David Zaslav loses grip of DC studios, deals with more problems

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“[David Zaslav] comes from the cable world…Hollywood would normally frown on that kind of person running the legacy studio of Warner's, but in this case, the community was so desperate to get rid of the AT&T management that it was like, “Please rescue us!” says Kim Masters. Zaslav attends the NRDC Night of Comedy at Neuehouse Hollywood in Los Angeles, on June 7, 2022. Photo By Scott Kirkland/REUTERS.

Since becoming the head of the Warner Bros. Discovery in May 2021, David Zaslav has been dealing with a growing list of compounding problems at the company, some of his own doing. Kim Masters and Matt Belloni, founding partner of Puck News, explore the latest decisions Zaslav has made and how the industry is responding. 

The bloom is off the rose

Kim: David Zaslav went on a big tour of Hollywood in the months leading up to his taking over what is now Warner Bros. Discovery. He met with everybody. He asked a lot of people for their opinions. He's still asking people for opinions. He's an outsider: He comes from the cable world, he doesn't come from a prestige cable channel. Hollywood would normally frown on that kind of person running the legacy studio of Warner's, but in this case, the community was so desperate to get rid of the AT&T management that it was like, “Please rescue us!”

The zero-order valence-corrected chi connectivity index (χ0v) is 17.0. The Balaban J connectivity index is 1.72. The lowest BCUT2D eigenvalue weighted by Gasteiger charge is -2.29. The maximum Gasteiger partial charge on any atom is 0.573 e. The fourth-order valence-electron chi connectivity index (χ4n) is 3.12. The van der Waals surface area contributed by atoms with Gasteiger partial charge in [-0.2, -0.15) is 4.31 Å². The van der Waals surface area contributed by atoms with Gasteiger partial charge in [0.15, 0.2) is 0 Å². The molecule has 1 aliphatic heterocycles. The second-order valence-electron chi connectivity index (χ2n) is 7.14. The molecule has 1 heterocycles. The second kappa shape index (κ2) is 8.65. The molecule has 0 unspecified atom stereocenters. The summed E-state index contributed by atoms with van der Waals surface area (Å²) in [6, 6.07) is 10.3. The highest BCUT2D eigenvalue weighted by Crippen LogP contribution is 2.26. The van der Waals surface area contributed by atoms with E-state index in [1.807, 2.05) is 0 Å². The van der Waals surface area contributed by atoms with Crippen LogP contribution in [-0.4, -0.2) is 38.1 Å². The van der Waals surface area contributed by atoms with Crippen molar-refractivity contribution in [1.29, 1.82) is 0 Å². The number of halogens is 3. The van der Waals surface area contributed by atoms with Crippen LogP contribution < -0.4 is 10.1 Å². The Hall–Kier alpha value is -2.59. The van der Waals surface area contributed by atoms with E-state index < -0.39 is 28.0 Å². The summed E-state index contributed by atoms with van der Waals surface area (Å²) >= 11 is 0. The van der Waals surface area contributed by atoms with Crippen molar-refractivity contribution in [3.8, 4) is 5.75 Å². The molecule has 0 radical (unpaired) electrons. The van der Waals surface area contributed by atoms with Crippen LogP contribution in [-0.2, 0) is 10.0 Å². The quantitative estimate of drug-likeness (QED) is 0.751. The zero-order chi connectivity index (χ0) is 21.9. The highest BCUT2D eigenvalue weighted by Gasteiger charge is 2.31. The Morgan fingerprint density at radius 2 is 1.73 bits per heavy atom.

Certainly Zaslav has signaled his respect for old Hollywood in many ways. However, the bloom is coming off the rose. He's done a series of things that raised eyebrows, and he has a series of problems that are just beyond daunting.

Matt: Whatever goodwill Zaslav had gained in Hollywood, to the extent he had any, I think that has kind of evaporated over the last few weeks. Yes, there's been the layoffs that they've done at HBO and HBO Max, about 14% of that company, and there's been other cuts. And I think that stuff is kind of expected: he's promised $3 billion in cuts for Wall Street. He's also said this debt that they've got, $50 billion dollars in debt, [hangs] over all the decisions that he makes. 

Bizarre decisions at the studio

Matt: There’s also been some bizarre decisions at the studio. This movie that they greenlit at Warner Bros. this past week, a Robert De Niro “Wise Guys” movie, where he plays two characters. This is not a movie that you would think Warner Bros. would greenlight. It's not theatrical. It doesn't seem like a big box office movie. [Barry] Levinson directing. Not something that is going to be great for streaming either. 

[Zaslav] has openly questioned Clint Eastwood’s movies and said they wouldn't necessarily honor a 40-50 year relationship with Clint Eastwood. Yet he's also greenlighting a Barry Levinson film, a guy in his 80s. So I think that that's a little weird. 

He has all these consultants that are working for the studio: Alan Horne, Terry Press and John Goldwyn, and I just think that's a weird situation there.

“DC does not stand up well”